They produced loads of extraordinary work both together and separately during their careers, none more iconic than the Benson and Hedges surreal imagery that transcended advertising and didn’t just ape art, but became it.
Audi was in a different class altogether. While John Hegarty had hoovered up the words ‘Vorsprung durch Technik’ from the front of the Ingolstadt factory for advertising use, Mike and Graham played with the notion and married it to Geoffrey Palmer’s voice. To this day, I still don’t know who should really be credited with casting him. Given how many hours, if not days, I spent with him in radio studios in the years that followed, testing his indefatigable patience, I really should do. The Cozens and Watson Audi commercials that resulted still stand up today. The cars, perhaps understandably, less so.
My personal favourite, at the time, viewed from outside the stockade of the business altogether, was ‘Shopping’. It was seldom mentioned in the same breath as ‘Glider’ or, particularly, ‘Villa’ (many peoples’ highpoint) but something in the tone nailed it for me. That gloriously understated superiority of tone made for a smile out loud.
Mike and Graham were never less than incredibly generous when I crept in to BBH four years after it was formed. Graham had been the man who showed our portfolio to John Hegarty in the first place. I owe him my first writing job. Within a few months, I’d taken a tabby kitten of him, called Spider, and a lot of helpful advice. I went away on a BBH art’s club outing with him and others for a week to a sodden Tuscany. He was an unpredictable uncle who never stopped inventing, drawing and mangling several thoughts into perilously navigated sentences. “The Citroen Deja-Vue,” for example, just one of hundreds of memorable Watsonisms. Now in Sydney, Australia, his painting continues as strongly as his Yorkshire accent.
Mike was less extrovert but an easy presence when you made it over the drawbridge. His turn of phrase – and ability to fire out the best (and sadly unrepeatable) insults – were the soundtrack of a clutch of Soho lunch spots and evening sessions outside the Dock and Duck in Frith Street. His was the first leaving do after I joined BBH when he went off to try directing commercials. His goodbye present was the real back seat from a bus, on wheels, in faded, worn fabric. It represented a place he’d made all his recreational own on BBH party days out. A few months later, he returned to the agency to continue writing. I’m not sure what happened to the bus seat.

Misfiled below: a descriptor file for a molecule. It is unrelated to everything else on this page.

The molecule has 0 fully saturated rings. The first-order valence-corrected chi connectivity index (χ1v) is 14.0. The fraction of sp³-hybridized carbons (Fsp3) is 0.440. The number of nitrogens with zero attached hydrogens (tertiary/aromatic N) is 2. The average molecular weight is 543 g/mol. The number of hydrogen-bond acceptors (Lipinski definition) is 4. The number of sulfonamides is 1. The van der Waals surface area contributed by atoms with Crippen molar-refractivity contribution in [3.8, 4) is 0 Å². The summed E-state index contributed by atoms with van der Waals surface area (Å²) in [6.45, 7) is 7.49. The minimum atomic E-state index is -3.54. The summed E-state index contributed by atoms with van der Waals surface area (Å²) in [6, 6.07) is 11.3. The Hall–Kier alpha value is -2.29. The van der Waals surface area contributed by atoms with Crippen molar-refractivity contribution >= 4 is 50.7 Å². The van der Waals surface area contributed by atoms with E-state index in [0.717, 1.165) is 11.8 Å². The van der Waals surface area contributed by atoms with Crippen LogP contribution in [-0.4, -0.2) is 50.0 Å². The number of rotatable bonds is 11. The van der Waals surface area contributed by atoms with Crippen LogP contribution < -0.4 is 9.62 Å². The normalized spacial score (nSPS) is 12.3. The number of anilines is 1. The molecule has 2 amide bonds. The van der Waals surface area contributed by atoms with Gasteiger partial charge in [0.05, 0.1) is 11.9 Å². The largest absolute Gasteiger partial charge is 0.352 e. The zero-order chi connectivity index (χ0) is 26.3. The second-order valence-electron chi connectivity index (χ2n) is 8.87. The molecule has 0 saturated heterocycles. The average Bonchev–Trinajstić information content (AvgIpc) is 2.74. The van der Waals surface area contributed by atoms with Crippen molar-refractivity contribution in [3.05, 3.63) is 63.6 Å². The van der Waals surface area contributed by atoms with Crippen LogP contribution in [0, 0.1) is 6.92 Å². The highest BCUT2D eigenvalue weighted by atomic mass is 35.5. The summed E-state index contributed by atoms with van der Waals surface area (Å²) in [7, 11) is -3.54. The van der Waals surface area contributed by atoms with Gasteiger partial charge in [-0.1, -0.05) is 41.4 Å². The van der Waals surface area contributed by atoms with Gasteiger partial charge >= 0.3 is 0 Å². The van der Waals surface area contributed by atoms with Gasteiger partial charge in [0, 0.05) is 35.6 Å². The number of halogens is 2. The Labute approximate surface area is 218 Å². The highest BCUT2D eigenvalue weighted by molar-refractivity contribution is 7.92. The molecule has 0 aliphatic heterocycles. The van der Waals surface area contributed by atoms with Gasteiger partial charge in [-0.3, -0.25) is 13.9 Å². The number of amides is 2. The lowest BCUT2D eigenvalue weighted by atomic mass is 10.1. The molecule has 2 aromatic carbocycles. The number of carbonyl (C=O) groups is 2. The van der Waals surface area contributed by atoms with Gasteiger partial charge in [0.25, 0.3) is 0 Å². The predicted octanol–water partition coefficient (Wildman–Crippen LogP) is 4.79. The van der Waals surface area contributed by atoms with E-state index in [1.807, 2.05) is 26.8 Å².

[For advertising historians, Mike’s interview on Dave Dye’s brilliant blog tells a fuller professional story: https://davedye.com/2016/01/29/mike-cozens-interview/ ]
There were other pairings of art director and copywriters at the time who have been justly and properly celebrated over the years. Godfrey and Brignull. Waldie and Lovelock. (Waldie and several people, come to think of it, Mike included.) Horton and Foster. Tilby and Leeves. Delaney and Dunn. Webster and Budgen (a brief, brilliant association). Hegarty and Nokes. Abbott and Brown. I could go on. And on. And on, to include Trott and Smith…
But, all said, in Watson and Cozens, there was never a pair who made it look so easy – or so much fun.